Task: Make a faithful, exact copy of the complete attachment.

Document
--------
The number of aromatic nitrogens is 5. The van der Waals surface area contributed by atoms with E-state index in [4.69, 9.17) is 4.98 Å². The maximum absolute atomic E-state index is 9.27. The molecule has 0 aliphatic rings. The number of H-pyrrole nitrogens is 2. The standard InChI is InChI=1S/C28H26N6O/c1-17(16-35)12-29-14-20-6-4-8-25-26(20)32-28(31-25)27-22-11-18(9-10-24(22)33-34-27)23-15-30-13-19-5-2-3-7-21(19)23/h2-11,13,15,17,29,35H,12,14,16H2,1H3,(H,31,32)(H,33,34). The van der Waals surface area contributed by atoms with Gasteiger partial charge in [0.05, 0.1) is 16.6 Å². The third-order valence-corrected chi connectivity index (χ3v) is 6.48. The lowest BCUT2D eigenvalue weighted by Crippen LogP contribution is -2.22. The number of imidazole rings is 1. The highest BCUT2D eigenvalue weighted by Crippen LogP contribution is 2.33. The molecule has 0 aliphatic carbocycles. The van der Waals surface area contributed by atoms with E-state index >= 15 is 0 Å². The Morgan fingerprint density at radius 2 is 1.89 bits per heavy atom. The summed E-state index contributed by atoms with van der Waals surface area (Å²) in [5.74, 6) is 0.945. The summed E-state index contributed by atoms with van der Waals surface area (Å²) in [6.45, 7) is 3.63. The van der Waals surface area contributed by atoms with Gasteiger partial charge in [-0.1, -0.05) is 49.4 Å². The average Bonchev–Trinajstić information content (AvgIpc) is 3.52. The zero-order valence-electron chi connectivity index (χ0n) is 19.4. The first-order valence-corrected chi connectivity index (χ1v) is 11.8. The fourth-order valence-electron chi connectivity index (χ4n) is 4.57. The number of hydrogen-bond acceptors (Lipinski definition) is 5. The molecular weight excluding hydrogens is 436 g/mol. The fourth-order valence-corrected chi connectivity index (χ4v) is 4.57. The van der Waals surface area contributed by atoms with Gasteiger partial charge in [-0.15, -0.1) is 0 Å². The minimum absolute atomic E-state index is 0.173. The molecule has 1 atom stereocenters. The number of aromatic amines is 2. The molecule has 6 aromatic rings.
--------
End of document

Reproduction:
The number of aromatic nitrogens is 5. The van der Waals surface area contributed by atoms with E-state index in [4.69, 9.17) is 4.98 Å². The maximum absolute atomic E-state index is 9.27. The molecule has 0 aliphatic rings. The number of H-pyrrole nitrogens is 2. The standard InChI is InChI=1S/C28H26N6O/c1-17(16-35)12-29-14-20-6-4-8-25-26(20)32-28(31-25)27-22-11-18(9-10-24(22)33-34-27)23-15-30-13-19-5-2-3-7-21(19)23/h2-11,13,15,17,29,35H,12,14,16H2,1H3,(H,31,32)(H,33,34). The van der Waals surface area contributed by atoms with Gasteiger partial charge in [0.05, 0.1) is 16.6 Å². The third-order valence-corrected chi connectivity index (χ3v) is 6.48. The lowest BCUT2D eigenvalue weighted by Crippen LogP contribution is -2.22. The number of imidazole rings is 1. The highest BCUT2D eigenvalue weighted by Crippen LogP contribution is 2.33. The molecule has 0 aliphatic carbocycles. The van der Waals surface area contributed by atoms with E-state index >= 15 is 0 Å². The Morgan fingerprint density at radius 2 is 1.89 bits per heavy atom. The summed E-state index contributed by atoms with van der Waals surface area (Å²) in [5.74, 6) is 0.945. The summed E-state index contributed by atoms with van der Waals surface area (Å²) in [6.45, 7) is 3.63. The van der Waals surface area contributed by atoms with Gasteiger partial charge in [-0.1, -0.05) is 49.4 Å². The average Bonchev–Trinajstić information content (AvgIpc) is 3.52. The zero-order valence-electron chi connectivity index (χ0n) is 19.4. The first-order valence-corrected chi connectivity index (χ1v) is 11.8. The fourth-order valence-electron chi connectivity index (χ4n) is 4.57. The number of hydrogen-bond acceptors (Lipinski definition) is 5. The molecular weight excluding hydrogens is 436 g/mol. The fourth-order valence-corrected chi connectivity index (χ4v) is 4.57. The van der Waals surface area contributed by atoms with Gasteiger partial charge in [-0.15, -0.1) is 0 Å². The minimum absolute atomic E-state index is 0.173. The molecule has 1 atom stereocenters. The number of aromatic amines is 2. The molecule has 6 aromatic rings.